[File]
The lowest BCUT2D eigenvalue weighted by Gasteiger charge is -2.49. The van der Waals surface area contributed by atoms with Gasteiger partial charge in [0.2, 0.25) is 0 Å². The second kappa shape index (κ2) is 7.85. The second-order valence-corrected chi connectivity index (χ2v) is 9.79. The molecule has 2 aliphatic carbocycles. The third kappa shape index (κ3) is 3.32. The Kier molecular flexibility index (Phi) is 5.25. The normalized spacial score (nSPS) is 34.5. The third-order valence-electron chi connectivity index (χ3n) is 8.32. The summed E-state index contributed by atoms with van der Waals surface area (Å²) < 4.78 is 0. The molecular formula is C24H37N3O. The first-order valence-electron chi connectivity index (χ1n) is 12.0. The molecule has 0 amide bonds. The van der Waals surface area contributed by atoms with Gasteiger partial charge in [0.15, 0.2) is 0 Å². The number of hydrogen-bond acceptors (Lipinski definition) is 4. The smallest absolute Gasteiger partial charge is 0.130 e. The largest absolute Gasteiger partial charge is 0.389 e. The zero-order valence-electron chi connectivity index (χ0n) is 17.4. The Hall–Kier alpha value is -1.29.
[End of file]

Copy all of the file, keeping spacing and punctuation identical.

The lowest BCUT2D eigenvalue weighted by Gasteiger charge is -2.49. The van der Waals surface area contributed by atoms with Gasteiger partial charge in [0.2, 0.25) is 0 Å². The second kappa shape index (κ2) is 7.85. The second-order valence-corrected chi connectivity index (χ2v) is 9.79. The molecule has 2 aliphatic carbocycles. The third kappa shape index (κ3) is 3.32. The Kier molecular flexibility index (Phi) is 5.25. The normalized spacial score (nSPS) is 34.5. The third-order valence-electron chi connectivity index (χ3n) is 8.32. The summed E-state index contributed by atoms with van der Waals surface area (Å²) < 4.78 is 0. The molecular formula is C24H37N3O. The first-order valence-electron chi connectivity index (χ1n) is 12.0. The molecule has 0 amide bonds. The van der Waals surface area contributed by atoms with Gasteiger partial charge in [0.15, 0.2) is 0 Å². The number of hydrogen-bond acceptors (Lipinski definition) is 4. The smallest absolute Gasteiger partial charge is 0.130 e. The largest absolute Gasteiger partial charge is 0.389 e. The zero-order valence-electron chi connectivity index (χ0n) is 17.4. The Hall–Kier alpha value is -1.29.